What do you feel is the most important stage of writing a book?
Getting the raw material out, the initial splurge that makes the first draft, is obviously key, as without that you’re nowhere. But the honing, crafting, editing process is equally important. One without the other is pretty useless. Then there’s sleep; I find that I work out problems best when I don’t actively think about them. There’ve been countless times when I’ve woken up and thought, ‘Oh, that’s what I need to do.’
How did you go about designing the cover for your book?
I have a good friend who does a lot of work with graphic and other types of design. I talked with him about the themes of the book, the type of images I wanted to use and the tone I was after. He came back with 30 or so ideas, mainly stock images from people like Getty, and one of them jumped straight out. We tweaked it a little and then spent a couple of weeks haggling over fonts.
Are you writing or considering writing a follow-up to your book?
Yes, I’m working on another novel now and very much hoping it won’t take as long as the last one. It’s about lies.
Reviews of The Critical Path by members of my Review Group:
Late one night, on his way home after spending the evening with friends, Matt is savagely attacked on the tube. This accomplished first novel from D J Johnson chronicles Matt’s struggle to recover from the incident, to come to terms with it, and to deal with the many repercussions that stem from the violence.
I found this an absorbing and convincing read. Slow-paced and measured in its approach, it describes in great detail the thoughts going through Matt’s head and his initial breakdown is sympathetically and realistically portrayed. The author seems to have researched in some depth the effects of violent assault, and without applying any sort of trite cod psychology to his characters, offers the reader a believable and well-considered – and moving – portrayal of what actually happens when someone is turned into a victim through no fault of their own. I felt by the end that I had a greater understanding of the psychological impact of violent crime and a better understanding of why some people find it so hard to move on and put the incident behind them.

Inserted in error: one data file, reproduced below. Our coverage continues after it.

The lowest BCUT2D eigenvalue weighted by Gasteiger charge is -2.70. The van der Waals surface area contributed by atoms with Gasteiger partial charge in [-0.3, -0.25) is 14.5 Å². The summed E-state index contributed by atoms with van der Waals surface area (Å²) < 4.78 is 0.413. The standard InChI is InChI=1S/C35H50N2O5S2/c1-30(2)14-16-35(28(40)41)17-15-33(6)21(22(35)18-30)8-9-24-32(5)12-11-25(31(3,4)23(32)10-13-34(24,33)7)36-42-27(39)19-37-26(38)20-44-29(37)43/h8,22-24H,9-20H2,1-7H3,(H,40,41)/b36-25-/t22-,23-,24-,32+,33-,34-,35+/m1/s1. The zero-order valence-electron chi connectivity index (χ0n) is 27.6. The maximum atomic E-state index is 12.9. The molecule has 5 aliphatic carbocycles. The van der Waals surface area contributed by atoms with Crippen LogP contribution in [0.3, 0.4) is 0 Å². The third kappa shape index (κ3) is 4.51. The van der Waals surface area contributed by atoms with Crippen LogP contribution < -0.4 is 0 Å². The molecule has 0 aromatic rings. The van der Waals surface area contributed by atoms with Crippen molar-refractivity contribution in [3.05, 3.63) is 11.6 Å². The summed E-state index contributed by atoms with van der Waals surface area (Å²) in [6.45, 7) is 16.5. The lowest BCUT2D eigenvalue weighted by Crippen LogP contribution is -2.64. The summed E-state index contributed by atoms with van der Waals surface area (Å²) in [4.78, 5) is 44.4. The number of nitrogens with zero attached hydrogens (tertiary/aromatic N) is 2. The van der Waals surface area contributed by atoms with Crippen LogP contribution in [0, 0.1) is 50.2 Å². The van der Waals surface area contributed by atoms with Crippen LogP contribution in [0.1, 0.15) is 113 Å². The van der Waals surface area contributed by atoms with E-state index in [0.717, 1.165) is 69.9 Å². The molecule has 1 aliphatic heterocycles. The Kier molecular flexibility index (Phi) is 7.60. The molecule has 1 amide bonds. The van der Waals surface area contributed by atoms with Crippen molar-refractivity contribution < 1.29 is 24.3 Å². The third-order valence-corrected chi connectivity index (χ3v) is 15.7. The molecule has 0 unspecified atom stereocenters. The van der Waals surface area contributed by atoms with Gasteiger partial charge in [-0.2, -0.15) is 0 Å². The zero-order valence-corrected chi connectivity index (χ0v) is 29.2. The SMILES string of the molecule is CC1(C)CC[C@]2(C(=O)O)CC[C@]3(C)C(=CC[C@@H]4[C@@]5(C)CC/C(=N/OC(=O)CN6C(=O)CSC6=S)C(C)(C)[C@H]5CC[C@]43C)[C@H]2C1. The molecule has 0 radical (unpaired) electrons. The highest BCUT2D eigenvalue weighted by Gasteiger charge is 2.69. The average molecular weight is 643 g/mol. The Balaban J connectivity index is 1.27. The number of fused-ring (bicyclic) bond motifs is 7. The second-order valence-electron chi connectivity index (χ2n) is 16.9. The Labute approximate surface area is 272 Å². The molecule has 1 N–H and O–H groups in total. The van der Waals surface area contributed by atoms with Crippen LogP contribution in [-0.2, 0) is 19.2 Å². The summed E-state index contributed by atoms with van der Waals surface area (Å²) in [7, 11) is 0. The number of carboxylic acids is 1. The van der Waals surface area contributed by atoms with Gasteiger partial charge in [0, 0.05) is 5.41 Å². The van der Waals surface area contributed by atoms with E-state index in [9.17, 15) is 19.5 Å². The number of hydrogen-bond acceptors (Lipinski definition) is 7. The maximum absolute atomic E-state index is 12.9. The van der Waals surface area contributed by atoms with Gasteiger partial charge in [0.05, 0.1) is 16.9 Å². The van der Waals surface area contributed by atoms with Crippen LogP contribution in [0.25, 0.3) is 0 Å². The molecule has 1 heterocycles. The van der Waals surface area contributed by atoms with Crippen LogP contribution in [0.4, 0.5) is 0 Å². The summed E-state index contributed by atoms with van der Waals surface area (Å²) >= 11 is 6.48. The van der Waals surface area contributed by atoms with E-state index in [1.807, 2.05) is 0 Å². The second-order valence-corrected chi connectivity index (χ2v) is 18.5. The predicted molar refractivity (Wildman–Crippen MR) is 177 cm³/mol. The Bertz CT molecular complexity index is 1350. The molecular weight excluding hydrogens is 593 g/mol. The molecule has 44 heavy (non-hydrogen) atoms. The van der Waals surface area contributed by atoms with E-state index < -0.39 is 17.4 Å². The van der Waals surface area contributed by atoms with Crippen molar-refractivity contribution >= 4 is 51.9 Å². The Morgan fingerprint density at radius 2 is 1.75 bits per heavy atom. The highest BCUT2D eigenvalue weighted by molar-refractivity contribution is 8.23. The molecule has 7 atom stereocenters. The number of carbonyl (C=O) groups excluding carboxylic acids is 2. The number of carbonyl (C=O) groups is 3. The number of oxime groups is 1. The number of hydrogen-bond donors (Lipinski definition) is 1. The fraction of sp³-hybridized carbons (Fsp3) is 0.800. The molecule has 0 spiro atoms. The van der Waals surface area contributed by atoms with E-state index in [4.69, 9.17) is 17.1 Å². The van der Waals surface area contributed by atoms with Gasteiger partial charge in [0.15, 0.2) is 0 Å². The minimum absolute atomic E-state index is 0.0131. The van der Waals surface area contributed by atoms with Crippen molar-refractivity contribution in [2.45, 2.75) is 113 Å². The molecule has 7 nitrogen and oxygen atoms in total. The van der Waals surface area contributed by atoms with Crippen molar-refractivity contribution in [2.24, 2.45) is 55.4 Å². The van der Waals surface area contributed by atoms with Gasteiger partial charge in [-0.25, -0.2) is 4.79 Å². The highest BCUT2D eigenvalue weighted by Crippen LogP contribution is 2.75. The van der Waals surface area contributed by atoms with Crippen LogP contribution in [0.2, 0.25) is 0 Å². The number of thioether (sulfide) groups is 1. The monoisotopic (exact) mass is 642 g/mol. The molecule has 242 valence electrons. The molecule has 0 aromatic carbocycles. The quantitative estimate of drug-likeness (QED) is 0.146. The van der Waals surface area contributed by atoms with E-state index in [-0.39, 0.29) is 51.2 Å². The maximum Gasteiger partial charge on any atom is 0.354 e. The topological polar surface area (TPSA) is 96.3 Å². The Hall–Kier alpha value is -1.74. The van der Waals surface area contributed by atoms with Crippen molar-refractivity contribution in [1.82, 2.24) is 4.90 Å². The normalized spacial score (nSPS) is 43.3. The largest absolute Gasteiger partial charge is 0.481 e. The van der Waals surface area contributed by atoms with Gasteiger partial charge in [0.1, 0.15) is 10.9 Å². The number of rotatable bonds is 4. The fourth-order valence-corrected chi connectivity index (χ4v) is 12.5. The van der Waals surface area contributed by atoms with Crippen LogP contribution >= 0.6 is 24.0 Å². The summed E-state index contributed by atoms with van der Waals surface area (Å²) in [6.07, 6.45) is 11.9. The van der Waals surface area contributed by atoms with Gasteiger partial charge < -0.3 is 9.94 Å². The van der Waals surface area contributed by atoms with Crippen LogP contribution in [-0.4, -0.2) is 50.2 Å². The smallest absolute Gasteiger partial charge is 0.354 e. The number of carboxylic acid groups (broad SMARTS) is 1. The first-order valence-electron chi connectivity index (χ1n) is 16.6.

Structurally the book is very well composed, with Matt’s realisation that his future is in fact in his own hands coming almost exactly half way through, and thereafter it progresses steadily to the climax. The title seems both apt and intriguing – and needed a quick trip to Wikipedia to discover its relevance – and seemed to me to confirm that this is a well-thought out and considered novel and one that I wholeheartedly recommend.
At the time of writing this review it is a mere £1.02 for the e-book – less than a cup of coffee and much more nourishing! I only hope that a publisher will discover its merits and offer a publishing deal – D J Johnson deserves it, and the book merits a wider audience than it might get if only available as an e-book. I look forward to reading more of this author’s work.
I really enjoyed this first book by author Daryl Johnson.
An incredibly detailed account of the journey to recovery for Matt, a 29 year old Londoner who experiences an horrific attack on his way home from a birthday celebration. The story is so well told one could speculate that the author has first hand experience of such violence, such detail of Matt’s physical condition and his calculations about how he will deal with this feel excruciatingly real.
I normally read for about an hour per day, and mostly at bedtime. I have to say, I had many very late nights during the reading of this book as I didn’t want to put it down, and there was rarely a place where the story becomes less gripping in order for stopping to be easy.
I enjoyed his description of his Dad and their “relationship”, so very insightful it becomes obvious that Daryl has spent a lot of time observing human behaviour.
I hope this isn’t a one off, and that he can repeat this again and again, he will become an author who’s new releases I look out for.